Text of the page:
Leaving behind a legacy can be complicated without the support of an experienced estate planning attorney.   
 

You're Close to Retirement. What Financial Planning Options Do You Have?

Retirement today is one of the most complicated subjects and also one of the most important, with a growing baby boomer population.
To help determine what type of financial advice is most applicable for you, it depends on where you are on the retirement spectrum. If getting closer to retirement, it is important to engage with a financial advisor and an estate planning attorney to verify what is in your best interests.
There are many different issues that a financial advisor can address, including when to file for social security, the most cost-effective methods for paying for health care including long term care, how to stay ahead of inflation without being exposed to too much risk and how to invest their nest egg appropriately.
A robotic advisor, which is becoming increasingly common in the marketplace today, may not be the right fit because there are many different needs that near-retirees face, and they’ll want to get personalized responses from an experienced professional. An overall picture must be reviewed in conjunction with your financial plan, because your estate plan and your financial plan often intersect and have important influences on one another.
 
 

What Young Entrepreneurs Should Know About the Estate Planning Process

Estate planning can often seem overwhelming for someone who is already involved in all of the various aspects of running a busy company. However, entrepreneurs and in particular, young entrepreneurs need to be mindful of how to engage in the estate planning process appropriately.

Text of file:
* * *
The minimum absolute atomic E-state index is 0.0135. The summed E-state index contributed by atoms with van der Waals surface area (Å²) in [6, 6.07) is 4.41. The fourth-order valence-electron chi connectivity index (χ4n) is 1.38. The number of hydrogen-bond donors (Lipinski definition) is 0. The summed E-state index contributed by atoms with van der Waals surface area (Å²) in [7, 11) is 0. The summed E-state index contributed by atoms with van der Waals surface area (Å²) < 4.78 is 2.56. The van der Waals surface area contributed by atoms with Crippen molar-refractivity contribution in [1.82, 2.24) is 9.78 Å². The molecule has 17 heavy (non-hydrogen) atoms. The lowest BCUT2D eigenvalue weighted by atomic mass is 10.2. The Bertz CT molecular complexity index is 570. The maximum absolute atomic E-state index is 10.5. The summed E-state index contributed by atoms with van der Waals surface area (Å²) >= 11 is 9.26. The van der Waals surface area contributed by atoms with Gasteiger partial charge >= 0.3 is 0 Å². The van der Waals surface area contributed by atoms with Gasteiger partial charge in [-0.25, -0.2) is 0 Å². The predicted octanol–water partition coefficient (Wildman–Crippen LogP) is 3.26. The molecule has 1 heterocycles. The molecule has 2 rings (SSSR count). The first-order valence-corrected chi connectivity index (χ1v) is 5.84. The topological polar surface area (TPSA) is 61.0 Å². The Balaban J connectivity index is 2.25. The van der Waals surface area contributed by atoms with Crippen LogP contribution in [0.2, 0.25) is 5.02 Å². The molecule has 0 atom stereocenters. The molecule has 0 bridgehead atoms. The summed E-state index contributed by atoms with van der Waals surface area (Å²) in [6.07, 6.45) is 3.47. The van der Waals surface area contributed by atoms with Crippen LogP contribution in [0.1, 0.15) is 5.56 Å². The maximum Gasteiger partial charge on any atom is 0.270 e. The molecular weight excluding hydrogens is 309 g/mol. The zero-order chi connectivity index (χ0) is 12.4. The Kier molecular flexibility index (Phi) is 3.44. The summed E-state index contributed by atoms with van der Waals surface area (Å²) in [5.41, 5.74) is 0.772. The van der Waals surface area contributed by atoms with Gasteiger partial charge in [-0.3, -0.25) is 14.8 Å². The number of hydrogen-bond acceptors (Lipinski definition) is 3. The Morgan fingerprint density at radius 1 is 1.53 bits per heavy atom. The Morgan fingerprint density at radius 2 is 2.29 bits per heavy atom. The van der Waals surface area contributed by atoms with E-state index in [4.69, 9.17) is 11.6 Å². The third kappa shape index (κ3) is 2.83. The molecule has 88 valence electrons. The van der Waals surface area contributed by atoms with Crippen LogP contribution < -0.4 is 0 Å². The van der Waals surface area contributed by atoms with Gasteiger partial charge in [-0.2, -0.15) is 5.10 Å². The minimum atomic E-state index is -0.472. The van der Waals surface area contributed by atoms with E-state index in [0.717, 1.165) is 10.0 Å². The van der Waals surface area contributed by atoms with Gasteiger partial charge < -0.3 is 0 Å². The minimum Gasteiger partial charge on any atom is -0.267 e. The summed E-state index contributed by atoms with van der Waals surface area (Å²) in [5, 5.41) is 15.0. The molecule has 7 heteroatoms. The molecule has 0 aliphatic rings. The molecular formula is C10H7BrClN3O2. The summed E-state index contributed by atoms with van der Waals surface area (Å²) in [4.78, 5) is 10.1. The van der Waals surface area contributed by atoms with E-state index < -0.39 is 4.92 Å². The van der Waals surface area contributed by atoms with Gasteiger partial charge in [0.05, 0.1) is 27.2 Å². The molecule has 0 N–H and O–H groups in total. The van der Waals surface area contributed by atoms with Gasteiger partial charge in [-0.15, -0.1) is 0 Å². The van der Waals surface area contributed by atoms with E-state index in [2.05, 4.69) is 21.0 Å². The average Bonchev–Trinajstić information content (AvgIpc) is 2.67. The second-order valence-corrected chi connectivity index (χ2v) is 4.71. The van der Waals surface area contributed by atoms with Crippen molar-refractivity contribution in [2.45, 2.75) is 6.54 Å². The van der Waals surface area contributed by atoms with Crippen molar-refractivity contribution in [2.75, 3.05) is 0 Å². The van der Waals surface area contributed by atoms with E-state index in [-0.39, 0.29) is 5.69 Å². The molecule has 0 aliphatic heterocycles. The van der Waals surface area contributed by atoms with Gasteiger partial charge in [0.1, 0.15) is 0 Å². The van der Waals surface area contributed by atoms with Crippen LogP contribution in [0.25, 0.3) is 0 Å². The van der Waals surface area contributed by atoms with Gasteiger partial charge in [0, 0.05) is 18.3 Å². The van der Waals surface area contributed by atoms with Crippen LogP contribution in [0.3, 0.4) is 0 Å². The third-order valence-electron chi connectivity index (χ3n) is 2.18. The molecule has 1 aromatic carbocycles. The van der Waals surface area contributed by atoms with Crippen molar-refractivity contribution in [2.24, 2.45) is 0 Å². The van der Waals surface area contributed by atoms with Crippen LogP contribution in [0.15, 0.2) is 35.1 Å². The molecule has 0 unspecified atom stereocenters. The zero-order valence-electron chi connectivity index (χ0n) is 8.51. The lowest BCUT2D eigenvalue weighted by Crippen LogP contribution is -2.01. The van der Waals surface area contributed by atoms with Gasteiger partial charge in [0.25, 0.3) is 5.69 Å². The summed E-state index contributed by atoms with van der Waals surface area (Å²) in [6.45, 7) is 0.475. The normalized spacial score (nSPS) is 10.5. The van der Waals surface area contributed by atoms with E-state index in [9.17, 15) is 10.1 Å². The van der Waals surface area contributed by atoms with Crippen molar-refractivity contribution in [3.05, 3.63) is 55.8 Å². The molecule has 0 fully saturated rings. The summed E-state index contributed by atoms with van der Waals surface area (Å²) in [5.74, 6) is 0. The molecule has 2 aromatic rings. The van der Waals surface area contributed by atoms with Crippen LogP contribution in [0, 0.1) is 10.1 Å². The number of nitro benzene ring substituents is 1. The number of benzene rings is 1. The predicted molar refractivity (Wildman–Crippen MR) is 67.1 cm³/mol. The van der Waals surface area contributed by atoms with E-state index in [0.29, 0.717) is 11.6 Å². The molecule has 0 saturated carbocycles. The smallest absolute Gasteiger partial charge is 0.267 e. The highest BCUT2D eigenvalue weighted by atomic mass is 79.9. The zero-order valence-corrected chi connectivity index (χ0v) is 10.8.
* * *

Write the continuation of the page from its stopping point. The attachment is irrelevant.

Estate planning and business succession planning, in conjunction with asset protection planning as the wealth of the entrepreneur and the company grows, are crucial components of having a long-range vision. Frequently, entrepreneurs are visionaries and dreamers but leave out the day to day aspects of conducting appropriate estate planning.
There are several different steps that can make this process easier and to ensure that the individual as well as the company’s needs are represented in appropriate estate planning documents and strategies. These include:

  •   Evaluating the current financial situation looking at professional income, debt, personal overhead, and any savings already accumulated.
  •   Identify a clear set of goals, including what you intend to accomplish in coming years such as spending more time with your family, expanding the business, traveling to destinations or building your dream home.
  •   Design a course of action that is in line with your current situation and your long-term goals. A game plan should be generated for every individual goal.
  •   Implement your game plan by deciding on specific actions that can help you achieve your vision.

Young entrepreneurs can dramatically benefit from the advice of an experienced lawyer in VA Beach.